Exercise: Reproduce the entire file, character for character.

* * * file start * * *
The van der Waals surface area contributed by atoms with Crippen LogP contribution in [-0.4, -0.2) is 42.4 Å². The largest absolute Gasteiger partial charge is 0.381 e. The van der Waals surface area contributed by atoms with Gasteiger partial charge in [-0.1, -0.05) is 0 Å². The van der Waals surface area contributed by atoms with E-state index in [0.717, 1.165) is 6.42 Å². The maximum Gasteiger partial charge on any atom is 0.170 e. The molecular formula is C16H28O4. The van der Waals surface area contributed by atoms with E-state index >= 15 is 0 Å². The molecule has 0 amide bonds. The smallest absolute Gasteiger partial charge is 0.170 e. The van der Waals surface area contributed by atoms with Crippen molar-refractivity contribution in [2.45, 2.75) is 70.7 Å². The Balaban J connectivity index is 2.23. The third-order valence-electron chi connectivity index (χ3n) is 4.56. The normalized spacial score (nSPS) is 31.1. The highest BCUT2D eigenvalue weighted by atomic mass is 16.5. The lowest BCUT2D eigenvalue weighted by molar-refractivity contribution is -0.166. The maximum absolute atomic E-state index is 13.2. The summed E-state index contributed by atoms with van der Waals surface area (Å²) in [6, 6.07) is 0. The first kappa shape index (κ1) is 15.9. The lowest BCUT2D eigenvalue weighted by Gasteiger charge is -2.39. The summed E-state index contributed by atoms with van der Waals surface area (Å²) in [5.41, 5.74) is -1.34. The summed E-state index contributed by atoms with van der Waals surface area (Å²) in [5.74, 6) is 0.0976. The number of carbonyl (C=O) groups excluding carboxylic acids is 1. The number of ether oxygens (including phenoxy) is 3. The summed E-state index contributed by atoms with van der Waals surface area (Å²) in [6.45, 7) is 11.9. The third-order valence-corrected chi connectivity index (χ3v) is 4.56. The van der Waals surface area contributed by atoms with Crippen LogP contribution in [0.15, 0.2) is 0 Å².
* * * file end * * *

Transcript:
The van der Waals surface area contributed by atoms with Crippen LogP contribution in [-0.4, -0.2) is 42.4 Å². The largest absolute Gasteiger partial charge is 0.381 e. The van der Waals surface area contributed by atoms with Gasteiger partial charge in [-0.1, -0.05) is 0 Å². The van der Waals surface area contributed by atoms with E-state index in [0.717, 1.165) is 6.42 Å². The maximum Gasteiger partial charge on any atom is 0.170 e. The molecular formula is C16H28O4. The van der Waals surface area contributed by atoms with E-state index >= 15 is 0 Å². The molecule has 0 amide bonds. The smallest absolute Gasteiger partial charge is 0.170 e. The van der Waals surface area contributed by atoms with Crippen molar-refractivity contribution in [2.45, 2.75) is 70.7 Å². The Balaban J connectivity index is 2.23. The third-order valence-electron chi connectivity index (χ3n) is 4.56. The normalized spacial score (nSPS) is 31.1. The highest BCUT2D eigenvalue weighted by atomic mass is 16.5. The lowest BCUT2D eigenvalue weighted by molar-refractivity contribution is -0.166. The maximum absolute atomic E-state index is 13.2. The summed E-state index contributed by atoms with van der Waals surface area (Å²) in [6, 6.07) is 0. The first kappa shape index (κ1) is 15.9. The lowest BCUT2D eigenvalue weighted by Gasteiger charge is -2.39. The summed E-state index contributed by atoms with van der Waals surface area (Å²) in [5.41, 5.74) is -1.34. The summed E-state index contributed by atoms with van der Waals surface area (Å²) in [5.74, 6) is 0.0976. The number of carbonyl (C=O) groups excluding carboxylic acids is 1. The number of ether oxygens (including phenoxy) is 3. The summed E-state index contributed by atoms with van der Waals surface area (Å²) in [6.45, 7) is 11.9. The third-order valence-corrected chi connectivity index (χ3v) is 4.56. The van der Waals surface area contributed by atoms with Crippen LogP contribution in [0.15, 0.2) is 0 Å².